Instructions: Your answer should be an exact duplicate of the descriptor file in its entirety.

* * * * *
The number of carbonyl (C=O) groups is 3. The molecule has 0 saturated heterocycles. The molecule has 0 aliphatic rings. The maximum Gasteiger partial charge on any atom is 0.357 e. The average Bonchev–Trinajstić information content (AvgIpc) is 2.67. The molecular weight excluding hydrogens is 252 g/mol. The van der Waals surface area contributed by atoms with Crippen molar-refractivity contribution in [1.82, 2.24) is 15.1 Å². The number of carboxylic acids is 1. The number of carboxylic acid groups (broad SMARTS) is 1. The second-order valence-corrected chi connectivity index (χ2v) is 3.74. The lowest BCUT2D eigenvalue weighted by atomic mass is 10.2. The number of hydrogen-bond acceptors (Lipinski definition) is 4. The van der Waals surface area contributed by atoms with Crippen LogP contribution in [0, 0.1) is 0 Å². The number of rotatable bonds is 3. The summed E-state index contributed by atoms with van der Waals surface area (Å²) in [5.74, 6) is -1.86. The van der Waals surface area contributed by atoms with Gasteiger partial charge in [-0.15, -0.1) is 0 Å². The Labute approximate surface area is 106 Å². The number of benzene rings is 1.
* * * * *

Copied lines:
The number of carbonyl (C=O) groups is 3. The molecule has 0 saturated heterocycles. The molecule has 0 aliphatic rings. The maximum Gasteiger partial charge on any atom is 0.357 e. The average Bonchev–Trinajstić information content (AvgIpc) is 2.67. The molecular weight excluding hydrogens is 252 g/mol. The van der Waals surface area contributed by atoms with Crippen molar-refractivity contribution in [1.82, 2.24) is 15.1 Å². The number of carboxylic acids is 1. The number of carboxylic acid groups (broad SMARTS) is 1. The second-order valence-corrected chi connectivity index (χ2v) is 3.74. The lowest BCUT2D eigenvalue weighted by atomic mass is 10.2. The number of hydrogen-bond acceptors (Lipinski definition) is 4. The van der Waals surface area contributed by atoms with Crippen LogP contribution in [0, 0.1) is 0 Å². The number of rotatable bonds is 3. The summed E-state index contributed by atoms with van der Waals surface area (Å²) in [5.74, 6) is -1.86. The van der Waals surface area contributed by atoms with Gasteiger partial charge in [-0.15, -0.1) is 0 Å². The Labute approximate surface area is 106 Å². The number of benzene rings is 1.